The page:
Developer Certification: An Overview and Survey

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No matter what kinds of programming tools, applications, platforms and so forth a company might use to help build or customize its IT infrastructure, chances are pretty good that one or more of those elements might be the target for some developer certification. In conducting as thorough a review of such offerings as possible, I learned about a great variety of such credentials, which may be organized along multiple dimensions.

It’s also implicit in the range and kinds of certification programs and exams available to software developers that there’s a lot of complex, challenging information that such people need to know to do their jobs well. Likewise, a large number of developer support, skills or management credentials argue that not only is the particular focus that drives software development worthy of certification, but also the many disciplines that a savvy developer or development manager must practice are likewise certification-worthy.

In fact, the primary organization of this article might be called a “tale of two tables,” in that Table 1 recounts an impressive list of more than 100 outright developer certifications, and Table 2 recounts an additional 16 developer support certifications, on topics that include project, engineering and software management, software test and quality control and various specialized software development methodologies. What shows up in Table 1 applies to some specific development platform, tool or programming language, while what shows up in Table 2 relates to some method of managing, analyzing, driving or controlling the processes involved in software development, testing, deployment and maintenance.

Table 1 also includes some interesting designations for the certifications it covers. It uses three relatively specific terms, and one catch-all, to identify the focus of specific developer certifications. Such a focus might include one or more (sometimes all) of these terms:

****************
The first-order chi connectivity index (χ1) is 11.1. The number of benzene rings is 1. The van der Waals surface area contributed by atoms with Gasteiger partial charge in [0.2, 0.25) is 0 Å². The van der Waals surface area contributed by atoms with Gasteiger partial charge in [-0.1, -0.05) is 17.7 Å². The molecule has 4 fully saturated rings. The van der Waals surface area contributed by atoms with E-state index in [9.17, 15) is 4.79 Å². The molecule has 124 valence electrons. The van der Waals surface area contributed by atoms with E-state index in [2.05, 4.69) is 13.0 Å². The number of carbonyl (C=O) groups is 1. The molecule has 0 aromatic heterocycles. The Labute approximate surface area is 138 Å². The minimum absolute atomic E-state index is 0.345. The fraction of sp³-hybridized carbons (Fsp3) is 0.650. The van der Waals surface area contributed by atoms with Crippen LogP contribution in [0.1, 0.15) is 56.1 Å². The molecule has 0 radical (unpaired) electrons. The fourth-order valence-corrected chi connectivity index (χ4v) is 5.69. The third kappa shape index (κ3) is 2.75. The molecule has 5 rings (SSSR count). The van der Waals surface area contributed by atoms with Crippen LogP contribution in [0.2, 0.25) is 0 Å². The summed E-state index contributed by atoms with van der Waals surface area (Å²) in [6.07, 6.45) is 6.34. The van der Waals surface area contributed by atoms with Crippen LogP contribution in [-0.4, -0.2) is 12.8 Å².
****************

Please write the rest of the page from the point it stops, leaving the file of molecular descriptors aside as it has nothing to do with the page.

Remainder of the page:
• A(pplication): The credential delves deeply into some specific program or application, such as SQL Server or another database engine like Oracle.
  • P(latform): The credential covers what the certifying organization or vendor calls a platform, which may mean an operating system plus related application programming interfaces (APIs) or some complex development environment that consists of too many components to fit a simple application designation. Microsoft’s .NET or Sun Microsystems’ Java 2 Enterprise Edition (J2EE) are good examples.
  • L(anguage): The credential deals with or involves one or more specific programming languages, such as Visual Basic, C, C++ or Java, to name a few of the more common languages that developer certifications cover nowadays.
  • O(ther): The credential covers software development theory, process or practice outside the purview of the first three terms mentioned, but important to the exam and to the proper training and guidance of professional software developers. See Table 2 for some of the kinds of topics that are likely to fall into this category, among a host of others.


Another way of looking at the relationship between the tables is that Table 1 includes those certifications that take on some aspect of one or more of the first three terms, while those in Table 2 deal only with the theories, processes, practices or methodologies associated with software development, as independently of applications, platforms or languages as possible.

Types of Developer Certifications
There’s another way of dividing up developer certifications, other than by focus as already described. That’s by the type of coverage involved—this is where we distinguish between credentials that deal with developer topics and their potential focuses by the kind of allegiance they pledge or coverage they provide for specific, proprietary implementations.